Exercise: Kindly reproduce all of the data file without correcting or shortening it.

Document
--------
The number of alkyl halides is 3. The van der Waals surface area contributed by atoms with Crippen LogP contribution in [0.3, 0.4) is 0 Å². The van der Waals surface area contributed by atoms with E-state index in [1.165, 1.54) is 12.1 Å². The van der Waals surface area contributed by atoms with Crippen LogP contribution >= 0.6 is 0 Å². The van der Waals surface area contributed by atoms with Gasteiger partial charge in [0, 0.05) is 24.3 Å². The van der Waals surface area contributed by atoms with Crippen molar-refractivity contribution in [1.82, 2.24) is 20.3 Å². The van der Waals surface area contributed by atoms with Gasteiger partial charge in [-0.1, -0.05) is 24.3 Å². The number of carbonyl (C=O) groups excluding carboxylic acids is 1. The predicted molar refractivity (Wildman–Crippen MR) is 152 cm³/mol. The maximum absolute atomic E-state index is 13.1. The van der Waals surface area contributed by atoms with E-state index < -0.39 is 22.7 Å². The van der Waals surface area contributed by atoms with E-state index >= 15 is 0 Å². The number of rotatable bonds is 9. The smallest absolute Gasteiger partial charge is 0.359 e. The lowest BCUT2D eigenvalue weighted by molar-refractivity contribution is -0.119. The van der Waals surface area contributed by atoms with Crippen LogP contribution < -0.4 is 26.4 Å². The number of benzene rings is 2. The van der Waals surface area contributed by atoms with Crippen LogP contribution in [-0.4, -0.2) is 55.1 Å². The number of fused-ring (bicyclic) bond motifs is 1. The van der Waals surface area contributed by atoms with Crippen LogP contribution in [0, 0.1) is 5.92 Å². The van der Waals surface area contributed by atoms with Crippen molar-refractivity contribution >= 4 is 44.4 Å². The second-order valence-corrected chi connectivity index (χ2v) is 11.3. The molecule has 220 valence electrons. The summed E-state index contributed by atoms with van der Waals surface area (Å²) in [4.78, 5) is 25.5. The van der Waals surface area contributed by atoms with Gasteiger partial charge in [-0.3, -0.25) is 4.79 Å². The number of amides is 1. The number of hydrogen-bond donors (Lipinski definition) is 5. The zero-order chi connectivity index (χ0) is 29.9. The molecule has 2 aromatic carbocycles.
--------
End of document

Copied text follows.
The number of alkyl halides is 3. The van der Waals surface area contributed by atoms with Crippen LogP contribution in [0.3, 0.4) is 0 Å². The van der Waals surface area contributed by atoms with E-state index in [1.165, 1.54) is 12.1 Å². The van der Waals surface area contributed by atoms with Crippen LogP contribution >= 0.6 is 0 Å². The van der Waals surface area contributed by atoms with Gasteiger partial charge in [0, 0.05) is 24.3 Å². The van der Waals surface area contributed by atoms with Crippen molar-refractivity contribution in [1.82, 2.24) is 20.3 Å². The van der Waals surface area contributed by atoms with Gasteiger partial charge in [-0.1, -0.05) is 24.3 Å². The number of carbonyl (C=O) groups excluding carboxylic acids is 1. The predicted molar refractivity (Wildman–Crippen MR) is 152 cm³/mol. The maximum absolute atomic E-state index is 13.1. The van der Waals surface area contributed by atoms with E-state index < -0.39 is 22.7 Å². The van der Waals surface area contributed by atoms with E-state index >= 15 is 0 Å². The number of rotatable bonds is 9. The smallest absolute Gasteiger partial charge is 0.359 e. The lowest BCUT2D eigenvalue weighted by molar-refractivity contribution is -0.119. The van der Waals surface area contributed by atoms with Crippen LogP contribution < -0.4 is 26.4 Å². The number of benzene rings is 2. The van der Waals surface area contributed by atoms with Crippen LogP contribution in [-0.4, -0.2) is 55.1 Å². The number of fused-ring (bicyclic) bond motifs is 1. The van der Waals surface area contributed by atoms with Crippen LogP contribution in [0, 0.1) is 5.92 Å². The van der Waals surface area contributed by atoms with Crippen molar-refractivity contribution >= 4 is 44.4 Å². The second-order valence-corrected chi connectivity index (χ2v) is 11.3. The molecule has 220 valence electrons. The summed E-state index contributed by atoms with van der Waals surface area (Å²) in [4.78, 5) is 25.5. The van der Waals surface area contributed by atoms with Gasteiger partial charge in [-0.3, -0.25) is 4.79 Å². The number of amides is 1. The number of hydrogen-bond donors (Lipinski definition) is 5. The zero-order chi connectivity index (χ0) is 29.9. The molecule has 2 aromatic carbocycles.